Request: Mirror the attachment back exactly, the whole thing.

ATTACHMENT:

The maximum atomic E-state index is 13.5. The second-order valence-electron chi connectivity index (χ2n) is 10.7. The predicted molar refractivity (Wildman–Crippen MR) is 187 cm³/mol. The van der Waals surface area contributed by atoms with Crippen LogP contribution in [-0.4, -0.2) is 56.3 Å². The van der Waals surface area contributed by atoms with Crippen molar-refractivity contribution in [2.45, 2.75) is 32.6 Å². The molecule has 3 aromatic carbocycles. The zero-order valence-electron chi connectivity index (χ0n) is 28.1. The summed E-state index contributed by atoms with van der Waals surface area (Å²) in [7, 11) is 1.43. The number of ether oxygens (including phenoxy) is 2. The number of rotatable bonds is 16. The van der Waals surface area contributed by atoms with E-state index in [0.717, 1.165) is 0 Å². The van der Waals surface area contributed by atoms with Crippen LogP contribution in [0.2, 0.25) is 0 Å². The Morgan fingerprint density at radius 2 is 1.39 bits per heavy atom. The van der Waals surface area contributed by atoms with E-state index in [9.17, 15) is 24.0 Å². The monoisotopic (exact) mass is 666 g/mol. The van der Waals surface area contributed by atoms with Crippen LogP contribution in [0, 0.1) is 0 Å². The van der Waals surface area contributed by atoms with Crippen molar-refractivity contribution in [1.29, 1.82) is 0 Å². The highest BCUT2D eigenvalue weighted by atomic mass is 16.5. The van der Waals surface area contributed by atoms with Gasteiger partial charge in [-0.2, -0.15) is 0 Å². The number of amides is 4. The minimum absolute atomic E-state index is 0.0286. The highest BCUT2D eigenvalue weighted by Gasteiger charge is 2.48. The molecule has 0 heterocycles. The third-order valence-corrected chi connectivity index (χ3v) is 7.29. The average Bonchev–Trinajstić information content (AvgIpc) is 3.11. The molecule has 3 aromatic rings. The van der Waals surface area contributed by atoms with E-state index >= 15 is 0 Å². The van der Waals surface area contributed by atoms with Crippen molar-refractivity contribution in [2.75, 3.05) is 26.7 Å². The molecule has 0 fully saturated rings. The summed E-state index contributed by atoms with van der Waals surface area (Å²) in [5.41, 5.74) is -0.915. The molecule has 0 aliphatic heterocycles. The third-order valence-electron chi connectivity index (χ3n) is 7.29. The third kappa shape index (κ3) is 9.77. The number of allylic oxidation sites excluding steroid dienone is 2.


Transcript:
The maximum atomic E-state index is 13.5. The second-order valence-electron chi connectivity index (χ2n) is 10.7. The predicted molar refractivity (Wildman–Crippen MR) is 187 cm³/mol. The van der Waals surface area contributed by atoms with Crippen LogP contribution in [-0.4, -0.2) is 56.3 Å². The van der Waals surface area contributed by atoms with Crippen molar-refractivity contribution in [2.45, 2.75) is 32.6 Å². The molecule has 3 aromatic carbocycles. The zero-order valence-electron chi connectivity index (χ0n) is 28.1. The summed E-state index contributed by atoms with van der Waals surface area (Å²) in [7, 11) is 1.43. The number of ether oxygens (including phenoxy) is 2. The number of rotatable bonds is 16. The van der Waals surface area contributed by atoms with E-state index in [0.717, 1.165) is 0 Å². The van der Waals surface area contributed by atoms with Crippen LogP contribution in [0.2, 0.25) is 0 Å². The Morgan fingerprint density at radius 2 is 1.39 bits per heavy atom. The van der Waals surface area contributed by atoms with E-state index in [9.17, 15) is 24.0 Å². The monoisotopic (exact) mass is 666 g/mol. The van der Waals surface area contributed by atoms with Crippen LogP contribution in [0, 0.1) is 0 Å². The van der Waals surface area contributed by atoms with Crippen molar-refractivity contribution in [1.29, 1.82) is 0 Å². The highest BCUT2D eigenvalue weighted by atomic mass is 16.5. The van der Waals surface area contributed by atoms with Gasteiger partial charge in [-0.2, -0.15) is 0 Å². The number of amides is 4. The minimum absolute atomic E-state index is 0.0286. The highest BCUT2D eigenvalue weighted by Gasteiger charge is 2.48. The molecule has 0 heterocycles. The third-order valence-corrected chi connectivity index (χ3v) is 7.29. The average Bonchev–Trinajstić information content (AvgIpc) is 3.11. The molecule has 3 aromatic rings. The van der Waals surface area contributed by atoms with E-state index >= 15 is 0 Å². The van der Waals surface area contributed by atoms with Crippen molar-refractivity contribution in [2.75, 3.05) is 26.7 Å². The molecule has 0 fully saturated rings. The summed E-state index contributed by atoms with van der Waals surface area (Å²) in [5.41, 5.74) is -0.915. The molecule has 0 aliphatic heterocycles. The third-order valence-electron chi connectivity index (χ3n) is 7.29. The third kappa shape index (κ3) is 9.77. The number of allylic oxidation sites excluding steroid dienone is 2.